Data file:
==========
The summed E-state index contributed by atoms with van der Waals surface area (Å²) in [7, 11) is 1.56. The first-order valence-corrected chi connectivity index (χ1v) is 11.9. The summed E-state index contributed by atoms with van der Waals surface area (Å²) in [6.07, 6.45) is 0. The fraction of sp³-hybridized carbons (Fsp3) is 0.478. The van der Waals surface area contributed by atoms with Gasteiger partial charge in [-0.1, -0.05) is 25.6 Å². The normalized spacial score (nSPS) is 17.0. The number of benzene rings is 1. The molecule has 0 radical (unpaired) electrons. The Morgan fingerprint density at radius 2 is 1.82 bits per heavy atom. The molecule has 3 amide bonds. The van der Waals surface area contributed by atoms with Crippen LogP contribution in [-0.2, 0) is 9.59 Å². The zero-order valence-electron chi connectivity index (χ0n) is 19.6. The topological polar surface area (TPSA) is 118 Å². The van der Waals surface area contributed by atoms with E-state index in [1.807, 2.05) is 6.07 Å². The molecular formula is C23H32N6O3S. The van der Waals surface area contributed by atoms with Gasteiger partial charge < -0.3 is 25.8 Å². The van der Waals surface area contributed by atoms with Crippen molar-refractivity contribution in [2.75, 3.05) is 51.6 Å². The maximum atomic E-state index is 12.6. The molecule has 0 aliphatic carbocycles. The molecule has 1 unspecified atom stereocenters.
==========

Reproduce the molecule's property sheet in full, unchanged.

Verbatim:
The summed E-state index contributed by atoms with van der Waals surface area (Å²) in [7, 11) is 1.56. The first-order valence-corrected chi connectivity index (χ1v) is 11.9. The summed E-state index contributed by atoms with van der Waals surface area (Å²) in [6.07, 6.45) is 0. The fraction of sp³-hybridized carbons (Fsp3) is 0.478. The van der Waals surface area contributed by atoms with Gasteiger partial charge in [-0.1, -0.05) is 25.6 Å². The normalized spacial score (nSPS) is 17.0. The number of benzene rings is 1. The molecule has 0 radical (unpaired) electrons. The Morgan fingerprint density at radius 2 is 1.82 bits per heavy atom. The molecule has 3 amide bonds. The van der Waals surface area contributed by atoms with Crippen LogP contribution in [-0.2, 0) is 9.59 Å². The zero-order valence-electron chi connectivity index (χ0n) is 19.6. The topological polar surface area (TPSA) is 118 Å². The van der Waals surface area contributed by atoms with E-state index in [1.807, 2.05) is 6.07 Å². The molecular formula is C23H32N6O3S. The van der Waals surface area contributed by atoms with Gasteiger partial charge < -0.3 is 25.8 Å². The van der Waals surface area contributed by atoms with Crippen molar-refractivity contribution in [2.75, 3.05) is 51.6 Å². The maximum atomic E-state index is 12.6. The molecule has 0 aliphatic carbocycles. The molecule has 1 unspecified atom stereocenters.